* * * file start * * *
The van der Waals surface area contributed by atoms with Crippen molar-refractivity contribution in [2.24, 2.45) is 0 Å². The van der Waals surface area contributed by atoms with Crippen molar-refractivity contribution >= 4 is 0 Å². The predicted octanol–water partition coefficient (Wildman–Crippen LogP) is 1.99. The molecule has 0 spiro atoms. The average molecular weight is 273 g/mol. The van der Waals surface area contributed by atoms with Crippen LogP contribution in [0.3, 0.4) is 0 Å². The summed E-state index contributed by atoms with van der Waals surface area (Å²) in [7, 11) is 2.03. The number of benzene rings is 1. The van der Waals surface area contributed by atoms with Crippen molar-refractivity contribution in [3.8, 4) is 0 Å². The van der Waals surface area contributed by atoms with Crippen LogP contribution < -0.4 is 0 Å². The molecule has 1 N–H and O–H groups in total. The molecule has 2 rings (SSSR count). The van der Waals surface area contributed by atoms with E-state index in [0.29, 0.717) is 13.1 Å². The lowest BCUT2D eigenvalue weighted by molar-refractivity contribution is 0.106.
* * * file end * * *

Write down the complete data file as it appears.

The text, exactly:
The van der Waals surface area contributed by atoms with Crippen molar-refractivity contribution in [2.24, 2.45) is 0 Å². The van der Waals surface area contributed by atoms with Crippen molar-refractivity contribution >= 4 is 0 Å². The predicted octanol–water partition coefficient (Wildman–Crippen LogP) is 1.99. The molecule has 0 spiro atoms. The average molecular weight is 273 g/mol. The van der Waals surface area contributed by atoms with Crippen LogP contribution in [0.3, 0.4) is 0 Å². The summed E-state index contributed by atoms with van der Waals surface area (Å²) in [7, 11) is 2.03. The number of benzene rings is 1. The van der Waals surface area contributed by atoms with Crippen molar-refractivity contribution in [3.8, 4) is 0 Å². The van der Waals surface area contributed by atoms with Crippen LogP contribution < -0.4 is 0 Å². The molecule has 1 N–H and O–H groups in total. The molecule has 2 rings (SSSR count). The van der Waals surface area contributed by atoms with E-state index in [0.29, 0.717) is 13.1 Å². The lowest BCUT2D eigenvalue weighted by molar-refractivity contribution is 0.106.